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Sen. Perdue Sold Home To Finance Industry Official Who Lobbied Senate

ProPublica is a Pulitzer Prize-winning investigative newsroom. Sign up for The Big Story newsletter to receive stories like this one in your inbox.

Sen. David Perdue, R-Ga., sold his Washington, D.C., home last year to a brokerage industry official whose organization is under the purview of a committee Perdue sits on.

The deal was made off market, without the home being listed for sale publicly.

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Sen. Perdue Quietly Pushed Big Tax Break For Rich Sports Team Owners

Reprinted with permission from ProPublica

Sen. David Perdue (R-GA) privately pushed Treasury Secretary Steve Mnuchin to give wealthy sports owners a lucrative tax break last year, according to a previously unreported letter obtained by ProPublica.

After the 2017 tax bill championed by President Donald Trump passed, Mnuchin and the Treasury had to write rules on how the legislation would work in practice.

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Justice Department Weakens Longstanding Rule Against Election Interference By Prosecutors

Reprinted with permission from ProPublica

The Department of Justice has weakened its long-standing prohibition against interfering in elections, according to two department officials.

Avoiding election interference is the overarching principle of DOJ policy on voting-related crimes. In place since at least 1980, the policy generally bars prosecutors not only from making any announcement about ongoing investigations close to an election but also from taking public steps — such as an arrest or a raid — before a vote is finalized because the publicity could tip the balance of a race.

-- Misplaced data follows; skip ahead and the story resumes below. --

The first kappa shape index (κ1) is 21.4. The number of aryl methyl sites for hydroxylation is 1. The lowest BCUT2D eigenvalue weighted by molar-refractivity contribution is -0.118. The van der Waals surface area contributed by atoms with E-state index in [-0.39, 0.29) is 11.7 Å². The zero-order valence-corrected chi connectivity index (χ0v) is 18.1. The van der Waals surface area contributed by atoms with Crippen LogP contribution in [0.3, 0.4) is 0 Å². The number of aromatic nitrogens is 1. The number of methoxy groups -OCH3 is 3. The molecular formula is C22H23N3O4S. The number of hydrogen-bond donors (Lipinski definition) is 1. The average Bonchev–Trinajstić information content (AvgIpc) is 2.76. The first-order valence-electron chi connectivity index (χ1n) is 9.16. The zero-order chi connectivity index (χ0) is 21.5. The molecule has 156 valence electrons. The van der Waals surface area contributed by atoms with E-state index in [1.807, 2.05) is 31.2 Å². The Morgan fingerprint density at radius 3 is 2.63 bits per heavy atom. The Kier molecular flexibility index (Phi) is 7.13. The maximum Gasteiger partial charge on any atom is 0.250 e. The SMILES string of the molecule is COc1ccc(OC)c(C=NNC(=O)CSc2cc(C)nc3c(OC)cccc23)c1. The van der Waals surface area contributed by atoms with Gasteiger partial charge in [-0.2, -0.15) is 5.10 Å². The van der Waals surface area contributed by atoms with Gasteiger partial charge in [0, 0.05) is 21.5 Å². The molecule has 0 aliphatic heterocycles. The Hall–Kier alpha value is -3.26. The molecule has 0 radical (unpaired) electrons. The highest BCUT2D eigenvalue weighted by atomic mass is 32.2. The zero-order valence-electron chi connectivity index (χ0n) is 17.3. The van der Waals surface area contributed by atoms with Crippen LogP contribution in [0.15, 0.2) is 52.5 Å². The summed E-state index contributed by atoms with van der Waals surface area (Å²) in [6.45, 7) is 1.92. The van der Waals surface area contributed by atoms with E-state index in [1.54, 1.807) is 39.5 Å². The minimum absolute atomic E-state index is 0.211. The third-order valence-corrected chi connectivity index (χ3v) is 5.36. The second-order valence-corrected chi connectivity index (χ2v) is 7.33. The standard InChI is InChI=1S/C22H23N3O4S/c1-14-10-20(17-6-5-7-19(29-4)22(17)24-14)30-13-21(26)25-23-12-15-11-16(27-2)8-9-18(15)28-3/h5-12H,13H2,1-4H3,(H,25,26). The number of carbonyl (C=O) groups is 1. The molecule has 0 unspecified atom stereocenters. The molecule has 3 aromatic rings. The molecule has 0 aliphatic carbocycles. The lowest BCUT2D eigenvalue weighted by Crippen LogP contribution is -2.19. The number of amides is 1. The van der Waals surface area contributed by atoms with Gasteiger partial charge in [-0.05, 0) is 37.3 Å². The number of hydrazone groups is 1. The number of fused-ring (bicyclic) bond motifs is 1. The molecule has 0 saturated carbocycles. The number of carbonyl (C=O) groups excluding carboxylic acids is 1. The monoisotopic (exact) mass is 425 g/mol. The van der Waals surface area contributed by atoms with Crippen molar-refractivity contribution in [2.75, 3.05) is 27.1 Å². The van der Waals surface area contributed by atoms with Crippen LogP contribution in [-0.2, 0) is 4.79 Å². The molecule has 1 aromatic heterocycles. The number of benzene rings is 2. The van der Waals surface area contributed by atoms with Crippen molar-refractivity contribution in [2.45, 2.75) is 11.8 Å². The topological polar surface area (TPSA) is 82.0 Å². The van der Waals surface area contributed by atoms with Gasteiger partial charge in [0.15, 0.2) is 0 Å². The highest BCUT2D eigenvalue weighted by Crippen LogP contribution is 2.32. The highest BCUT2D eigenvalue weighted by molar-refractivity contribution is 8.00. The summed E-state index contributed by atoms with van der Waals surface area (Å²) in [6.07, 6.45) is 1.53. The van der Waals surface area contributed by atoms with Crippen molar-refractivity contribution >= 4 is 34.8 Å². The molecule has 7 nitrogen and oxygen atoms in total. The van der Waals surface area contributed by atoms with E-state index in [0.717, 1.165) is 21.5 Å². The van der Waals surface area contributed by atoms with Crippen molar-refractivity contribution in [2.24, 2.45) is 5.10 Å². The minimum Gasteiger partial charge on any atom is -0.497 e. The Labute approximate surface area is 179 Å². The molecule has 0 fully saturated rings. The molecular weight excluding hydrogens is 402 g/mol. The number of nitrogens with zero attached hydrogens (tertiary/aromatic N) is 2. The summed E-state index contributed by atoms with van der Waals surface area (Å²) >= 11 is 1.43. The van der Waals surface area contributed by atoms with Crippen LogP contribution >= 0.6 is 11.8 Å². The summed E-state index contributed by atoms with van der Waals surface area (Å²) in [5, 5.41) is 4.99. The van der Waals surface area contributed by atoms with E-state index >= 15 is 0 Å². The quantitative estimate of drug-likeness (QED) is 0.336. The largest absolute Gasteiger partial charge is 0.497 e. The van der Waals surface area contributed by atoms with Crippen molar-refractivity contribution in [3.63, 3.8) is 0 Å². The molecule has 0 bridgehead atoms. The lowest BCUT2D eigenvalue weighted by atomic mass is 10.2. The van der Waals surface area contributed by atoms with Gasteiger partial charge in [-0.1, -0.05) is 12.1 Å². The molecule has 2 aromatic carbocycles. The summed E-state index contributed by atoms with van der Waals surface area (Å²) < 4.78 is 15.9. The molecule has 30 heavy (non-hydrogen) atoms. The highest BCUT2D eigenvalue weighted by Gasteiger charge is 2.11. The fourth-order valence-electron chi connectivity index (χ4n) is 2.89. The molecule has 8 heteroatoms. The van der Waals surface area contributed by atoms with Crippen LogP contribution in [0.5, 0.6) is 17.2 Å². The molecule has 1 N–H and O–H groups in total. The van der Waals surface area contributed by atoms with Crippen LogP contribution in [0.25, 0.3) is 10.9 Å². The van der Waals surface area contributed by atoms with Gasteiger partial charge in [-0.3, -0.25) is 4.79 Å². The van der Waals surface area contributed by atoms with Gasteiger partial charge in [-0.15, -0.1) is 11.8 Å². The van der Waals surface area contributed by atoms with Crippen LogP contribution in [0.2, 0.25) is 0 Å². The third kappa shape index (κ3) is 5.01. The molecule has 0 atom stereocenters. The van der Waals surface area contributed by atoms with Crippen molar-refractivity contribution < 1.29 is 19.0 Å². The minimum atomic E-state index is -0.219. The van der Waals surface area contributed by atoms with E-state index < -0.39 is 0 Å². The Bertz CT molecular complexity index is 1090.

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US Attorney Broke Justice Department Policy In Absentee Ballot Probe

Reprinted with permission from ProPublica

When the Justice Department recently publicized an ongoing investigation into potentially improperly discarded Trump ballots, critics accused it of violating long-standing agency policy against interfering in an election.

But the unusual decision to publicly detail the Pennsylvania case may also have run afoul of guidelines that Attorney General William Barr himself issued to federal prosecutors this year, according to a memo obtained by ProPublica.

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Richest GOP Donor In South Dakota Was Probed For Child Pornography

Reprinted with permission from ProPublica

T. Denny Sanford, the richest man in South Dakota and a major donor to children's charities, was being investigated for possible possession of child pornography, according to four people familiar with the probe.

Investigators with the South Dakota attorney general's Division of Criminal Investigation obtained a search warrant as part of the probe, according to two of the people, who spoke on the condition of anonymity. They said the case was referred to the Department of Justice for further investigation.

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Trump Weakened Key Civil Rights Agency When It Is Needed Most